Art. XXXII. Experiments to inveitigate the Variation of Local Heat. By James Six, Esq.-In our fifty-fifth volume, page 361, we explained the construction of Mr. Six's thermometer, and then objected to it, that the resistance of the index, with the necessary bulk of the spirits, would diminish its sensibility. It must be owned, however, that the force of these objections is lessened when it is åfed in comparative experiments; we do not think that they are entirely removed. Mr. Six, as usual, found, that the treat diminished as the thermometers were raised from the earth during the day time; but, in the night, the order was frequently reversed. The state of the atmosphere was found to influence this change ; for when the sky, during the night, was dark and cloudy, all the thermometers agreed very nearly with each other. In the day time, the variation, at different heights, seemed not to be Vol. LX. July, 1785.
affected by the state of the air, except as it was cold or hot. In the cold weather it was less observable. It is not allowable to enter on long discussions; but if Mr. Six reflects on the folvent power of the air, or rather, to avoid disputes, on the effects of evaporation, combined with those of the heat reflected from the earth, the greater number of appearances will be explained. He should consider too, that air is a bad conductor of heat, and that his thermometers are not fo easily affected as the smaller inftruments; consequently, a little variety will arise from their being fixed to a large body, or sufpended in the open air.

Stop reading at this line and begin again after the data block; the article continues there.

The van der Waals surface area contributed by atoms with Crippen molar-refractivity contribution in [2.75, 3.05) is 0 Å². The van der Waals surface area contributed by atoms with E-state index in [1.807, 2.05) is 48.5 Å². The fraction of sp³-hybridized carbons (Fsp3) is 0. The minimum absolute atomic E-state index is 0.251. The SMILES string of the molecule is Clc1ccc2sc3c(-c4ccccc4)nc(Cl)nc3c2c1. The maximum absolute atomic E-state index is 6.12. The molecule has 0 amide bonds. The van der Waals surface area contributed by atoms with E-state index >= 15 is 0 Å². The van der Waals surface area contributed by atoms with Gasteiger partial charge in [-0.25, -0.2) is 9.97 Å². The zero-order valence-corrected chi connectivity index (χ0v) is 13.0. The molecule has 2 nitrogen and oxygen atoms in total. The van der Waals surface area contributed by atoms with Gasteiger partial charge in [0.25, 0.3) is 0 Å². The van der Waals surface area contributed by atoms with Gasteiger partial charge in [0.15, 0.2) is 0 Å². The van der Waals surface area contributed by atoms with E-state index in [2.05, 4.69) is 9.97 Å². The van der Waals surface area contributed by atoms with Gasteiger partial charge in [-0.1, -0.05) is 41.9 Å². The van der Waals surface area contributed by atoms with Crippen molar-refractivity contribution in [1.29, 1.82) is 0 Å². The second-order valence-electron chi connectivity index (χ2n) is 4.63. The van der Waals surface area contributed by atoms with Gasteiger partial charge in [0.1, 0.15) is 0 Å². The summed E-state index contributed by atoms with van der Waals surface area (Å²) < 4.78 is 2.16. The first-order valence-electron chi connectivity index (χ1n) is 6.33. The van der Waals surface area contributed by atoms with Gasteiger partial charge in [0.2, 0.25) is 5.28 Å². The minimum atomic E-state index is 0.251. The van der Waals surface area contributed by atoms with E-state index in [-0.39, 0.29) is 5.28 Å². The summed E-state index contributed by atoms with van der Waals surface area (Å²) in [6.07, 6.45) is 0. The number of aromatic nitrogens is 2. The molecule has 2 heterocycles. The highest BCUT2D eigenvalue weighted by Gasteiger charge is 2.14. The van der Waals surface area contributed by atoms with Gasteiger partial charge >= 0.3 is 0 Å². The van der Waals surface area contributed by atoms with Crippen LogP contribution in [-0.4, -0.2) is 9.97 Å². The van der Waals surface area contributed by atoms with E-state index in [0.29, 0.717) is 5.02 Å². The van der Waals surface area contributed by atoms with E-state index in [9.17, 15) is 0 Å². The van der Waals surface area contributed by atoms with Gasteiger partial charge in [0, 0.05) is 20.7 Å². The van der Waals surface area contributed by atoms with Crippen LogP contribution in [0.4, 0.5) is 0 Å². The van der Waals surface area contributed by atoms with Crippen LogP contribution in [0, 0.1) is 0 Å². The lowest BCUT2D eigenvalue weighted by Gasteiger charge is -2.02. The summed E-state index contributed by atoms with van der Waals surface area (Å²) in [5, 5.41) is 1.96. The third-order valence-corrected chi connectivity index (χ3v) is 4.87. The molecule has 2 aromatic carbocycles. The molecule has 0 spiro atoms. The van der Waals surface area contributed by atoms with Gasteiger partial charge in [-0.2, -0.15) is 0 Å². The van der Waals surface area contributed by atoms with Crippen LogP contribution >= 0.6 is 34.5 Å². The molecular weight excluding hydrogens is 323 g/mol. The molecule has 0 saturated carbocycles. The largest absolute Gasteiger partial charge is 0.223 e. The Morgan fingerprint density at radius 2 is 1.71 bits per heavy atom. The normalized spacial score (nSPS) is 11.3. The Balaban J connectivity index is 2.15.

Art. XXXIII. Account of some Observations tending to investigate the Confiruction of the Heavens. By William Herfa chel, Esq. F. R., S.-Mr. Herschel has now applied a new telescope of confiderable powers, though weaker than one he designed to construct, to the more distant fixed stars. It was always presumed that the nebulæ and milky way were clufters of stars, because the better our instruments were, the more clearly we perceived the bodies of which some of the nebulæ were composed. This powerful telescope has separated many of these clusters into their component stars; and the milkyway appears, through it, to be of the same kind.